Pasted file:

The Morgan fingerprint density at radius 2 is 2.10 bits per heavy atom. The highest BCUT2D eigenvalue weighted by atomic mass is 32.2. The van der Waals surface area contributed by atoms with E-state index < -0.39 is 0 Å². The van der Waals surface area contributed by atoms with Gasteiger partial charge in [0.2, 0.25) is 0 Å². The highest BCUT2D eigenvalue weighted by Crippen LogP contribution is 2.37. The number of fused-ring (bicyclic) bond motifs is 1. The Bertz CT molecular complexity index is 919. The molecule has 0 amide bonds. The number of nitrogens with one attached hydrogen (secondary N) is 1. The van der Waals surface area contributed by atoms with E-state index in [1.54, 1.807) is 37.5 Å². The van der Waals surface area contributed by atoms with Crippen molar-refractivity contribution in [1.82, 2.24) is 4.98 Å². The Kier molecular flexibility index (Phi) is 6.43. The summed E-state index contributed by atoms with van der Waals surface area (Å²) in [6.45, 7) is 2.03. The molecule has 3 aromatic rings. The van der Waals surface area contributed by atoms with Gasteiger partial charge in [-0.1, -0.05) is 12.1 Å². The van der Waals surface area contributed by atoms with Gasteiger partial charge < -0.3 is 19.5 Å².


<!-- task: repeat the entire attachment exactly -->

The Morgan fingerprint density at radius 2 is 2.10 bits per heavy atom. The highest BCUT2D eigenvalue weighted by atomic mass is 32.2. The van der Waals surface area contributed by atoms with E-state index < -0.39 is 0 Å². The van der Waals surface area contributed by atoms with Gasteiger partial charge in [0.2, 0.25) is 0 Å². The highest BCUT2D eigenvalue weighted by Crippen LogP contribution is 2.37. The number of fused-ring (bicyclic) bond motifs is 1. The Bertz CT molecular complexity index is 919. The molecule has 0 amide bonds. The number of nitrogens with one attached hydrogen (secondary N) is 1. The van der Waals surface area contributed by atoms with E-state index in [1.54, 1.807) is 37.5 Å². The van der Waals surface area contributed by atoms with Crippen molar-refractivity contribution in [1.82, 2.24) is 4.98 Å². The Kier molecular flexibility index (Phi) is 6.43. The summed E-state index contributed by atoms with van der Waals surface area (Å²) in [6.45, 7) is 2.03. The molecule has 3 aromatic rings. The van der Waals surface area contributed by atoms with Gasteiger partial charge in [-0.1, -0.05) is 12.1 Å². The van der Waals surface area contributed by atoms with Gasteiger partial charge < -0.3 is 19.5 Å².